Big on Instagram. You might say that about an it-bag or a much-hyped lip balm. But a book? What place does that have on an Instagram, the home of green smoothies and yoga poses?
Stephanie Danler’s debut novel Sweetbitter (Oneworld, $27.99) is about to change all of that. With its lush pink cover, its glossy hardback slip and its sleek cover design, it’s the book that everyone is reading this season. Emma Roberts, Eva Longoria and oh, just about every cool girl worth their Mansur Gavriel bucket bag in your feed is ‘gramming a flat lay with Danler’s book. She’s officially broken big. And the first-time novelist, won’t mind us saying that. She loves Instagram – she’s been regramming every single shot of someone reading Sweetbitter.
And not that Tess, her main character, would mind either. The story follows a 22-year-old girl stumbling through life in New York City, working as a (pretty terrible) waitress and (slightly better) sommelier in a high-end restaurant in Union Square. It’s about growing up against the backdrop of the city where people have historically always grown up, and Danler credits Jay Mcinerney and Joan Didion as her ultimate Big Apple literary inspirations. But it’s about being 22 and on your own in the big city, falling in love with all the wrong men, making mistakes and learning about taste, pain, desire, loneliness, yourself and… food.
Because food is at the heart of this novel, which has some of the best descriptions of eating – incandescent and limpid – I think I’ve ever read in a book, excepting maybe Chocolat. Don’t believe me? Just wait till you read the scene where Tess and Jake, the tattooed, enigmatic bartender who is Trouble with a capital T, eat oysters for the first time in the cool room at the back of the restaurant. Trust me, you’ll be taking pictures of the pages and sending them to your BFF, that’s how true Danler’s writing is. Or at least, that’s what I did. Close up photos of pages bemoaning hangovers, worrying about not know what feminism actually is, watching the sex scene in Dirty Dancing over and over again and eating a whole sleeve of gingersnaps for dinner.
We caught up with the author to find out a little bit more about the book on everyone’s lips.
MARIE CLAIRE: The book isn’t autobiographical, but you <were> a waitress, and you <did> move to New York when you were 22… what kind of waitress were you?
STEPHANIE DANLER: I was a fantastic waitress! I was a great waitress. Are you kidding? I was a total pro. After I was a waitress I went to wine school and I became a wine buyer and then general manager [at a restaurant]. I left to back to school to do my MFA but I went back to waiting tables when I was writing Sweetbitter. What I had forgotten is how physically demanding it is. Those first couple of weeks my feet were throbbing and I was writing the book and I was like… This is what it felt like when I was 22 and this is what it felt like to have my body do this kind of work.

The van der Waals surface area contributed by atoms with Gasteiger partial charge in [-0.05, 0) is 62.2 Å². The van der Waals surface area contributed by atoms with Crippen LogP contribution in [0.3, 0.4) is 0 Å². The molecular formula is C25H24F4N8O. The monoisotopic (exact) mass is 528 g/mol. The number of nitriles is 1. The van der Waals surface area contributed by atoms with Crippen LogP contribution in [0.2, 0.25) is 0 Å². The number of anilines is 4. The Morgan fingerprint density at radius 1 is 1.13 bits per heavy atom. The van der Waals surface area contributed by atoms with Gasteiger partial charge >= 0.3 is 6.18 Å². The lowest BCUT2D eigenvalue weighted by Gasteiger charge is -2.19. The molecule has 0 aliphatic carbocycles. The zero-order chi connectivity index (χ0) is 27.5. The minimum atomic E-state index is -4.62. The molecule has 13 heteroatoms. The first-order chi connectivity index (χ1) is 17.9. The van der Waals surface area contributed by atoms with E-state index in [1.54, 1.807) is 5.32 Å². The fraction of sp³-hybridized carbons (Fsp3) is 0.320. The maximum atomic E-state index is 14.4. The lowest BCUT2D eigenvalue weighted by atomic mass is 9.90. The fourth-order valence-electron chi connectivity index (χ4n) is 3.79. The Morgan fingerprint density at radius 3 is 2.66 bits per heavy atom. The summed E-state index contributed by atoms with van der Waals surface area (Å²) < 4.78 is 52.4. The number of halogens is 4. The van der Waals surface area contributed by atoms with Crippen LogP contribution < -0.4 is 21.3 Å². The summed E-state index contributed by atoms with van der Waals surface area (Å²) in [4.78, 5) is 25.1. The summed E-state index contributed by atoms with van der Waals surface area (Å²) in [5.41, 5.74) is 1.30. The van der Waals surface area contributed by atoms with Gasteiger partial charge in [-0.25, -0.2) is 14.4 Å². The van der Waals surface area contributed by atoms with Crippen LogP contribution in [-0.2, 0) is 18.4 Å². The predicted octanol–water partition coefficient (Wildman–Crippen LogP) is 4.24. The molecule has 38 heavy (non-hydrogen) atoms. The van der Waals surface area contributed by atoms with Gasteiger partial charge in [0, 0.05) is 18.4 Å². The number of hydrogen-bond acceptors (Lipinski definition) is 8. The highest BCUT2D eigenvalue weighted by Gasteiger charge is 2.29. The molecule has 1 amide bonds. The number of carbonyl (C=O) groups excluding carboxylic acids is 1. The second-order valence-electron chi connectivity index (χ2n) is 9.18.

MC: Is there anything you miss about being restaurants?
SD: Oh, so many things… Since I’ve been [promoting the book] I’ve been back at the last restaurant that I worked at Buvette, which I love so much. Have you been?
MC: Yes, I’ve definitely had a lazy brunch there or two.
SD: Australians LOVE Buvette! I would say on the weekends it’s easily 50% Australian. I’ve been back at Buvette and I miss the camaraderie. Writing is such an isolated experience and there [is] such a nice balance in getting to work at the restaurant and perform and flirt and be loud and exchange energy and have this kind of adrenalized experienced. It’s the banter with co-workers, it’s the tiredness at the end of the night, when you’re all survivors and you’re gathered at the bar. That’s really special to me. And I put it all in the book.
MC: So, is that where the idea for the novel came from?
SD: Partly. I had this idea for a coming of age novel set in the restaurant world and the two seemed inextricably linked for me because of this idea of the palate. Where this character could develop a palate not just for food and wine but for different kinds of experiences, for friendship and drugs and intimacy and desire and urban living. And once that metaphor opened up I saw the novel pretty completely from beginning to end.
MC: The story about how the book got acquire is pretty crazy… Is it true that it happened while you were a waitress, talking to a regular customer of yours?